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[filmscanners] RE: Minolta 5400 & Photoshop CS: best way toscan



> Yes, I'm not talking about these functions.
Then exactly what fundtions are you talking about?  Resizing or resampling
functions?  Crop functions? Color corections or contrast and brightness
adjustments?  If these are what you are referring to, then I think one is
better off doing them in Photoshop than in the scanner software.

>> 3.  With respect to color negative, scanner software frequently has
>> facilities to remove the orange masking from color negatives which
>> is not possible in the case of programs like Photoshop.
>
> Well, I've removed it in Photoshop.

Well, I suppose it is possible; but I have never been very successful
removing the orange masking with Photoshop.  What I have been able to do has
always been more trouble than using the scanner software to do it.  It can
be further complicated in that not all color negative films have the exact
same kind or color of masking; not to mention that a raw scan will give that
orange masking in a reversed color since raw scans do not change the
negative data into positive data.  But if you find that it works for you to
use Photoshop to do this function, then so be it.  Who am I to argue. :-)

>> In addition, I would use 16 bit linear or raw scans for the scanning
>> of positive transparancies but not with color negatives since the 16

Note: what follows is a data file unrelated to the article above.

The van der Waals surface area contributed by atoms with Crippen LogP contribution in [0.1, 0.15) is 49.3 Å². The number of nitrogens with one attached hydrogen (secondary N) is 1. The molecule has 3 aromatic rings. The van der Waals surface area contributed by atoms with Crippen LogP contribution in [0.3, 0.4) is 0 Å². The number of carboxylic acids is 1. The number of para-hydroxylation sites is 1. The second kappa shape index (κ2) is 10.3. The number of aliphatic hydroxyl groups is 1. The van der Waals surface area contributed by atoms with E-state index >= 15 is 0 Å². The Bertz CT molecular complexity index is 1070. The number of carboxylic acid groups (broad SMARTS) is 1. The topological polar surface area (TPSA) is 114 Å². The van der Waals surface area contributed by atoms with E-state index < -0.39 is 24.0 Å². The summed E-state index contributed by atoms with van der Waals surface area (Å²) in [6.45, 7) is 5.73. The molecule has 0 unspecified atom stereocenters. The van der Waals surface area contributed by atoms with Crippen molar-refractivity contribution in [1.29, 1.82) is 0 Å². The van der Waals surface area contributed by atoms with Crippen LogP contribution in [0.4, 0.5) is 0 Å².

>> bit  scan does not permit one to eliminate the effect of the color
>> negative's orange masking from the outputted file.
>
> See above.

The problem is that a 16 bit linear raw scan of a color negative is exported
as is to Photoshop without being reversed or having the mask removed.  This
means that you first have to remove the unreversed film mask before you can
reverse the negative into a positive image to do the other corrections. If
you do not, then the positive image will have all its colors effected by
varying color casts produced by the masking during the reversal processing
in Photoshop in often undertermined or undiscernable ways which makes color
correction and adjustments a real bear.  When you reverse the raw scan all
the hues will be turned into their opposites. However, since the negative
colors are not pure reds, greens, etc. but are reds plus the orange mask,
greens plus the oragne mask, etc., the resulting output will not be the true
original capture colors on the negative unless you remove the mask before
you reverse the image.

> My guesses, and I'd love responses, of the Minolta software settings
> so to get a 'raw' type scan are:
>
> - 16bit linear (vs 16 bit)...and if you know the difference, let me know,

16 bit linear is an uncorrected 16 bit raw scan whereas 16 bit is a 16 bit
scan that has had some adjustments made to its histogram so as not to
produce an actual raw scan per se.      If you want a true raw scan use the
linear.  On second thought maybe I have it reversed?  :-)

> - don't know about about autoexposure vs manual,

Like auto focus leave it at autoexposure unless you experience a problem.